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Festive, Sobering Mass by Jesuit Groups Celebrated Immigrants and Urged Reform of U.S. Immigration Laws

Monday, Feb. 7, 2011

SAN JOSE, Calif., Feb. 7, 2011— In a day marked by upbeat music, colorful garb, and bracing testimonials, several Bay Area Jesuit institutions held a Catholic Mass Saturday as an expression of solidarity with immigrants to the United States.

The event, held at Most Holy Trinity Church, a Jesuit parish in San Jose, was at times festive and at times solemn, as the congregation listened to the stories of four immigrants who have seen their families ripped apart or lives upended in pursuit of a better life in America.   

One college student was forced to disclose her father’s whereabouts to immigration officials as the price of being freed to attend college. A mother of four described how her husband was absent for months as he tried to get back home after a visit to his ailing mother in Mexico. A young man who has spent almost his entire life in the U.S. discussed how daily uncertainty has made planning for the future nearly impossible.

The gathering’s theme was “The Jesuit Family Welcomes the Stranger,” and was part of a nationwide effort to advocate for civil discourse and movement on immigration reform. Congresswoman Zoe Lofgren, who accepted a letter from the groups urging immigration reform, told the near-capacity crowd that she “agreed with every word” but that more lawmakers needed to be persuaded as well.
Theodore Gabrielli, S.J., provincial assistant for international ministries for the California Province of Jesuits, and one of the event’s concelebrants, gave a homily that explained why Jesuits have made “standing with migrants” a top priority of the order. He told of a question posed by his father, which led him to the conclusion that all children are loved by God but those who suffer the most – such as immigrants – are loved most during their time of need.

The mass also featured rousing music during the liturgy and contributions from parishioners from Samoa, Vietnam, Mexico, Latin America and the Phillippines, many decked out in colorful and festive outfits.

The groups who jointly sponsored or supported the Mass were:

  • Santa Clara University
  • The California Province of Jesuits
  • Bellarmine College Preparatory High School
  • Most Holy Trinity Church
  • Sacred Heart Nativity School
  • Companions in Ignatian Service and Spirituality
  • The Jesuit Retreat Center of Los Altos
  • Jesuit Volunteer Corps
  • Our Lady of Grace Nativity School for Girls
  • Pacific Institute of Community Organizing
  • Sacred Heart Jesuit Center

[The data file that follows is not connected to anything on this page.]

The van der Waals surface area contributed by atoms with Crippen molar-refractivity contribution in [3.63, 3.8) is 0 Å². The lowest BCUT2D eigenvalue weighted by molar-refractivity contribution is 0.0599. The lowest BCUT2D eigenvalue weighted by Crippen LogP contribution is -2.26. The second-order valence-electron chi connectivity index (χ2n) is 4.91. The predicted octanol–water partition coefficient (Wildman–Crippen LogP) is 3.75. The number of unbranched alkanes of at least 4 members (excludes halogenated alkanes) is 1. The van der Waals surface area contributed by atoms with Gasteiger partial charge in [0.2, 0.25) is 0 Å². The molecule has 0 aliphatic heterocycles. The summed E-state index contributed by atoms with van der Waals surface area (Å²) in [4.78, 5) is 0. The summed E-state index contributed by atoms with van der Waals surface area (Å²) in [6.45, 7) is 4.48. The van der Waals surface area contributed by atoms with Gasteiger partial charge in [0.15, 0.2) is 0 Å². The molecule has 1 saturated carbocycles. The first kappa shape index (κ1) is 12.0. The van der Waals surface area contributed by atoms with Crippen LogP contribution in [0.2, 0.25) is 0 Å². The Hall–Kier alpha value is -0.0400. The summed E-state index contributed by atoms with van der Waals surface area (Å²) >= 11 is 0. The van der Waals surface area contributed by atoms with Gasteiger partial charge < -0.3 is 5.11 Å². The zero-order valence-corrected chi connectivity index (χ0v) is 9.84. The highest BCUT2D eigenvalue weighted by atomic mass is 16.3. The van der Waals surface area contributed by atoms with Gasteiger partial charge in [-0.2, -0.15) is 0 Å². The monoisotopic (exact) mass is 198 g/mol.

• Sacred Heart Nativity School for Boys

Since last year, Jesuits and others throughout the U.S. have been praying and advocating for comprehensive reform with the following attributes:

•    A path to legalization that ensures that undocumented immigrants have access to full legal rights
•    A legal employment structure for future workers that protects both migrants and U.S. workers
•    Expedited family reunification and emphasis on family unity for all immigrants
•    The promise of due process and humane enforcement of our immigration laws
•    Development assistance and fair competition with developing countries

Jesuit leaders around the country also have been shining a spotlight on the subject of immigration law reform this year, through projects like the Kino Border Initiative (a Mexico-based program of direct assistance to those deported from the U.S.), Masses (Catholic church services) focused on immigrant concerns, and letter campaigns to Congress and President Obama.

The letter to lawmakers can be found here:

About Santa Clara University
Santa Clara University is a comprehensive Jesuit, Catholic university located 40 miles south of San Francisco in California’s Silicon Valley. Santa Clara offers its more than 8,800 students rigorous undergraduate programs in arts and sciences, business, and engineering, plus master’s degrees in a number of professional fields, law degrees, and engineering and theology doctorates. Distinguished by one of the highest graduation rates among all U.S. master’s universities, Santa Clara educates leaders of competence, conscience, and compassion grounded in faith-inspired values. Founded in 1851, Santa Clara is California’s oldest operating institution of higher education. For more information, see

Media Contact:
Deborah Lohse | SCU Media Relations | (408) 554-5121 |


Tags: immigration, Jesuit

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